Important economies outside the U.S. have problems, and their stock markets have been reacting as stock markets usually do, by rolling over into corrections.
The worries are widely recognised; concerns about that ‘destroyer of wealth’ rising inflation, the negative impact on economies of interest rate hikes being implemented by central banks to fight back at inflation, record government budget deficits, record government debt, the potential negative effect on economies of government ‘austerity’ programs being implemented to work down the budget deficits, and potential fallout from the spreading European debt crisis, to name a few.
The worries are not without merit.
For instance, oil is hovering around $100 a barrel, 50% higher than its level last May. A recent study by economist James Hamilton notes that 10 of the last 11 recessions were preceded by sharp increases in the price of oil. The most recent example was when spiking oil prices reached $97 a barrel in October, 2007. The subsequent global ‘Great Recession’ began three months later in December, 2007. (Global stock markets had already topped out in October in anticipation of that recession).
In China, the world’s second largest economy, it’s not just rising oil prices, but also sharply rising food prices, as well as the potential for rising wage inflation. So China has been raising interest rates and tightening monetary policy so aggressively some experts worry it will bring its globally important economy in for a hard landing, that is, into a recession. Its stock market, down 10% since November, seems to also have that concern,
In Japan, the world’s third largest economy, recession is already a reality. And no, it’s not due to the earthquake/tsunami disaster. Japan’s economy fell back into recession in the 4th quarter of last year, its GDP negative by a sizable 3.0%. This week Japan reported its economy remained in recession in the 1st quarter of this year, negative by 3.7%, and it’s expected the earthquake/tsunami disaster in March will have it even more negative in the current quarter.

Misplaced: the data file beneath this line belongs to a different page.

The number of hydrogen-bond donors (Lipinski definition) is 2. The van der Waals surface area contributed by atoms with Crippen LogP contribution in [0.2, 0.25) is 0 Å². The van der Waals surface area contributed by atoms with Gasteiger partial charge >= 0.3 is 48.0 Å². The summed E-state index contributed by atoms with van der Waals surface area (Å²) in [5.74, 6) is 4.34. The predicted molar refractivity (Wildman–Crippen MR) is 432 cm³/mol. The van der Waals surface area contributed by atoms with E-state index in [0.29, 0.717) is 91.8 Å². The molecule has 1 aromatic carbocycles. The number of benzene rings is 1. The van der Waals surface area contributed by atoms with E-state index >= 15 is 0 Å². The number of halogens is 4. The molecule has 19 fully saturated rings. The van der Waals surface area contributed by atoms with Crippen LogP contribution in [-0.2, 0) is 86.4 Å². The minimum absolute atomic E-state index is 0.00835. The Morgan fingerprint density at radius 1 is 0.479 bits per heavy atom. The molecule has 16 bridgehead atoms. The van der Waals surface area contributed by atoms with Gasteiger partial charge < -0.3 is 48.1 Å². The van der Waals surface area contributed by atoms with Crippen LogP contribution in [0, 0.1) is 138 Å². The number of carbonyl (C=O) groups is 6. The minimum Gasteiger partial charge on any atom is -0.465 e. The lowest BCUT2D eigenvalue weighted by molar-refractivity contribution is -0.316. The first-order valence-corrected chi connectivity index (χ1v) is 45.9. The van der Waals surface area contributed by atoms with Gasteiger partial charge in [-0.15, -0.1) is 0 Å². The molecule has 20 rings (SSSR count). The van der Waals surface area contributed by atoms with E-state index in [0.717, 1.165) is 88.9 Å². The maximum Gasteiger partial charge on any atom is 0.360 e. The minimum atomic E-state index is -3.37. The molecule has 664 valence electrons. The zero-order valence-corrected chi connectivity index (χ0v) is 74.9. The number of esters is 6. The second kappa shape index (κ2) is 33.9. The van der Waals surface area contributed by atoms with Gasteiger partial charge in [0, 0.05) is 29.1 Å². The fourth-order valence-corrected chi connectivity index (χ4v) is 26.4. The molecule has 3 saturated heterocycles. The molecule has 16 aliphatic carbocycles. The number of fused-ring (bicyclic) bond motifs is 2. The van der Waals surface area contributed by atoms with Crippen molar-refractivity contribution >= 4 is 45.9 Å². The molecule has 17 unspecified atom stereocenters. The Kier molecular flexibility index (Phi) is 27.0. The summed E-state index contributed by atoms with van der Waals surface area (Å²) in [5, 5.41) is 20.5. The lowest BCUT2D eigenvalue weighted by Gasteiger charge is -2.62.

In Europe, the United Nations warned in January that the 16-nation euro-zone will fall back into recession this year, under the burden of the required fiscal austerity measures (cuts in government jobs and spending) needed to tackle the record budget deficits. Already Greece, Ireland, Portugal, and Spain are mired in, or are near, recessions. And economic growth (GDP) in the United Kingdom, the 6th largest economy in the world, was negative by 0.5% in the 4th quarter of last year, and just missed the two straight quarters of negative growth that defines a recession, by growing by a paltry 0.5% in the 1st quarter of this year.
In Brazil and India, the world’s seventh and tenth largest economies, inflation is already potentially out of control, running at roughly 7% a year in spite of each nation having raised interest rates eight times over the last year. Their stock markets are down 14% since November in anticipation of the problems facing their previously strong economies going forward.
I could go on about similar situations in Hong Kong, Russia, and a number of smaller emerging market countries.
Yet Wall Street, the Federal Reserve, and the U.S. stock market see no problems for the U.S. from the negatives that are affecting so many other important global economies.
Even though GDP growth in the U.S. surprised economists by falling from 3.2% in the 4th quarter of last year to only 1.8% in the 1st quarter of this year, and most economic reports have been very negative since, Wall Street’s consensus forecast for the current quarter and the second half have not changed, still calling for 3.2% growth in this quarter and the next, and 3.4% in the fourth quarter of the year.
The U.S. stock market also sees no problems. It has pulled back some from its most recent high of April 29, but the Dow is down less than 2% from that peak.
And yet in the last two weeks there have been still more reports that indicate the U.S. economy is probably slowing as significantly, and for much the same reasons, as its global counterparts, including rising oil and energy costs, and state and federal cut-backs in spending and services to tackle record budget deficits.
The reports include unexpected big plunges in the ISM Service Sector Index, which represents 80% of U.S. employment, in the NY State Mfg Index, and the Fed’s Philadelphia area Mfg Index, in housing starts, and permits for future starts, in existing home sales, and the first decline in the Conference Board’s Leading Economic Indicators since last June.
Can the U.S. really escape the growing global problems, especially since the indications are that its economy is slowing right along with the rest of the world?
Seems like a stretch of faith.